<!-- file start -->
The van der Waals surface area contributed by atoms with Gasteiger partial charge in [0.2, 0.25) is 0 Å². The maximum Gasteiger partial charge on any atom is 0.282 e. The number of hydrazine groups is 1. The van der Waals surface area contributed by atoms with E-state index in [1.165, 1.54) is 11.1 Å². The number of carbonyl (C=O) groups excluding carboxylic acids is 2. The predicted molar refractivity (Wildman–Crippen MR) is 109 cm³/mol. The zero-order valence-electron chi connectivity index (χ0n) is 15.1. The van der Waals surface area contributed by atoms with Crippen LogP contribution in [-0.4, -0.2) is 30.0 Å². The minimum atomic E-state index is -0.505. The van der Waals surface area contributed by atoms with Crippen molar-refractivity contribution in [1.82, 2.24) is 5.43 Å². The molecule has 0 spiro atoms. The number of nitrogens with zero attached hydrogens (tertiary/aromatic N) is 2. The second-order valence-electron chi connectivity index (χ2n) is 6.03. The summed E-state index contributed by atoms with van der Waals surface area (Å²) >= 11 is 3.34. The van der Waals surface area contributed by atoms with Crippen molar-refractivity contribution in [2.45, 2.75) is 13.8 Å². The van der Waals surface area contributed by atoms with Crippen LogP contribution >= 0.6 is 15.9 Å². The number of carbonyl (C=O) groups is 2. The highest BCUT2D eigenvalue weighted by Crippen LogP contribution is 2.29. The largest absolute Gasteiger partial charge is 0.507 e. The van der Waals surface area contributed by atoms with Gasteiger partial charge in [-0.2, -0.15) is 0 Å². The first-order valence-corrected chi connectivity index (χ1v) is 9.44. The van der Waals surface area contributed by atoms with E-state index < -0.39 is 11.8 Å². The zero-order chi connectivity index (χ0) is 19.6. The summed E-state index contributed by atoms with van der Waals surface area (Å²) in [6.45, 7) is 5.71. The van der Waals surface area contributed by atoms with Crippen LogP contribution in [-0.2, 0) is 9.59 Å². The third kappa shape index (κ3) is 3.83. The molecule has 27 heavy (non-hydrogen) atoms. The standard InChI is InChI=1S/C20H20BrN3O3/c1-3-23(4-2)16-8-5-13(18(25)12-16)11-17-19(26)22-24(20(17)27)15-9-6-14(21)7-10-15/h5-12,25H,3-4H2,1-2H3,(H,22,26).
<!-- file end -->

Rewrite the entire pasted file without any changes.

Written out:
The van der Waals surface area contributed by atoms with Gasteiger partial charge in [0.2, 0.25) is 0 Å². The maximum Gasteiger partial charge on any atom is 0.282 e. The number of hydrazine groups is 1. The van der Waals surface area contributed by atoms with E-state index in [1.165, 1.54) is 11.1 Å². The number of carbonyl (C=O) groups excluding carboxylic acids is 2. The predicted molar refractivity (Wildman–Crippen MR) is 109 cm³/mol. The zero-order valence-electron chi connectivity index (χ0n) is 15.1. The van der Waals surface area contributed by atoms with Crippen LogP contribution in [-0.4, -0.2) is 30.0 Å². The minimum atomic E-state index is -0.505. The van der Waals surface area contributed by atoms with Crippen molar-refractivity contribution in [1.82, 2.24) is 5.43 Å². The molecule has 0 spiro atoms. The number of nitrogens with zero attached hydrogens (tertiary/aromatic N) is 2. The second-order valence-electron chi connectivity index (χ2n) is 6.03. The summed E-state index contributed by atoms with van der Waals surface area (Å²) >= 11 is 3.34. The van der Waals surface area contributed by atoms with Crippen molar-refractivity contribution in [2.45, 2.75) is 13.8 Å². The van der Waals surface area contributed by atoms with Crippen LogP contribution >= 0.6 is 15.9 Å². The number of carbonyl (C=O) groups is 2. The highest BCUT2D eigenvalue weighted by Crippen LogP contribution is 2.29. The largest absolute Gasteiger partial charge is 0.507 e. The van der Waals surface area contributed by atoms with Gasteiger partial charge in [-0.2, -0.15) is 0 Å². The first-order valence-corrected chi connectivity index (χ1v) is 9.44. The van der Waals surface area contributed by atoms with E-state index < -0.39 is 11.8 Å². The zero-order chi connectivity index (χ0) is 19.6. The summed E-state index contributed by atoms with van der Waals surface area (Å²) in [6.45, 7) is 5.71. The van der Waals surface area contributed by atoms with Crippen LogP contribution in [-0.2, 0) is 9.59 Å². The third kappa shape index (κ3) is 3.83. The molecule has 27 heavy (non-hydrogen) atoms. The standard InChI is InChI=1S/C20H20BrN3O3/c1-3-23(4-2)16-8-5-13(18(25)12-16)11-17-19(26)22-24(20(17)27)15-9-6-14(21)7-10-15/h5-12,25H,3-4H2,1-2H3,(H,22,26).